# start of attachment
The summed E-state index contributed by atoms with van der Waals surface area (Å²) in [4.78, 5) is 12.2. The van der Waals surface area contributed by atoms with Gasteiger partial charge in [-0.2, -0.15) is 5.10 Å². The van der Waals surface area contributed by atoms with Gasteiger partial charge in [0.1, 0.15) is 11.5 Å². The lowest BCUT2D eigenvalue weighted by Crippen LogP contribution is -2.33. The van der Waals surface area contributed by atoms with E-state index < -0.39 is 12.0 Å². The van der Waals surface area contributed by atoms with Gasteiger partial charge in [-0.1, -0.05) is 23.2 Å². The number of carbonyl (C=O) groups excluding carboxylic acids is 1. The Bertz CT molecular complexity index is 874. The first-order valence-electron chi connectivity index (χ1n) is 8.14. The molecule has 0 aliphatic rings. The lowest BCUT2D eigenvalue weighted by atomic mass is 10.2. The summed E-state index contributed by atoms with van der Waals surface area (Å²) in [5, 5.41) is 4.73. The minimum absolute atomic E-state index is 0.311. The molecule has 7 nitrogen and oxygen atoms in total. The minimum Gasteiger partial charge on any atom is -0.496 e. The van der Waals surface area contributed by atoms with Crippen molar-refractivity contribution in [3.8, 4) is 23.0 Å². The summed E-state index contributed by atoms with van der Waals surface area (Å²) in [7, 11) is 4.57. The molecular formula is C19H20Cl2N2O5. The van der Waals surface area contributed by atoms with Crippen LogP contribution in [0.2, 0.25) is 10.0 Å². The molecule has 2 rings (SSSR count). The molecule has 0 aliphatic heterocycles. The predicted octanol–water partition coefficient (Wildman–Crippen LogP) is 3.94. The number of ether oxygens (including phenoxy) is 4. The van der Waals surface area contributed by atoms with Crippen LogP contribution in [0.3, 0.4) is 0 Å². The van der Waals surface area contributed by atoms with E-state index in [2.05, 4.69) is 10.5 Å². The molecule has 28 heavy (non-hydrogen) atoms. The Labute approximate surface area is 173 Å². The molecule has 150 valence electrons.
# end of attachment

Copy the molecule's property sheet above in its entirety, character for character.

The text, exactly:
The summed E-state index contributed by atoms with van der Waals surface area (Å²) in [4.78, 5) is 12.2. The van der Waals surface area contributed by atoms with Gasteiger partial charge in [-0.2, -0.15) is 5.10 Å². The van der Waals surface area contributed by atoms with Gasteiger partial charge in [0.1, 0.15) is 11.5 Å². The lowest BCUT2D eigenvalue weighted by Crippen LogP contribution is -2.33. The van der Waals surface area contributed by atoms with E-state index < -0.39 is 12.0 Å². The van der Waals surface area contributed by atoms with Gasteiger partial charge in [-0.1, -0.05) is 23.2 Å². The number of carbonyl (C=O) groups excluding carboxylic acids is 1. The Bertz CT molecular complexity index is 874. The first-order valence-electron chi connectivity index (χ1n) is 8.14. The molecule has 0 aliphatic rings. The lowest BCUT2D eigenvalue weighted by atomic mass is 10.2. The summed E-state index contributed by atoms with van der Waals surface area (Å²) in [5, 5.41) is 4.73. The minimum absolute atomic E-state index is 0.311. The molecule has 7 nitrogen and oxygen atoms in total. The minimum Gasteiger partial charge on any atom is -0.496 e. The van der Waals surface area contributed by atoms with Crippen molar-refractivity contribution in [3.8, 4) is 23.0 Å². The summed E-state index contributed by atoms with van der Waals surface area (Å²) in [7, 11) is 4.57. The molecular formula is C19H20Cl2N2O5. The van der Waals surface area contributed by atoms with Crippen LogP contribution in [0.2, 0.25) is 10.0 Å². The molecule has 2 rings (SSSR count). The molecule has 0 aliphatic heterocycles. The predicted octanol–water partition coefficient (Wildman–Crippen LogP) is 3.94. The number of ether oxygens (including phenoxy) is 4. The van der Waals surface area contributed by atoms with Crippen LogP contribution in [0.3, 0.4) is 0 Å². The van der Waals surface area contributed by atoms with E-state index in [2.05, 4.69) is 10.5 Å². The molecule has 28 heavy (non-hydrogen) atoms. The Labute approximate surface area is 173 Å². The molecule has 150 valence electrons.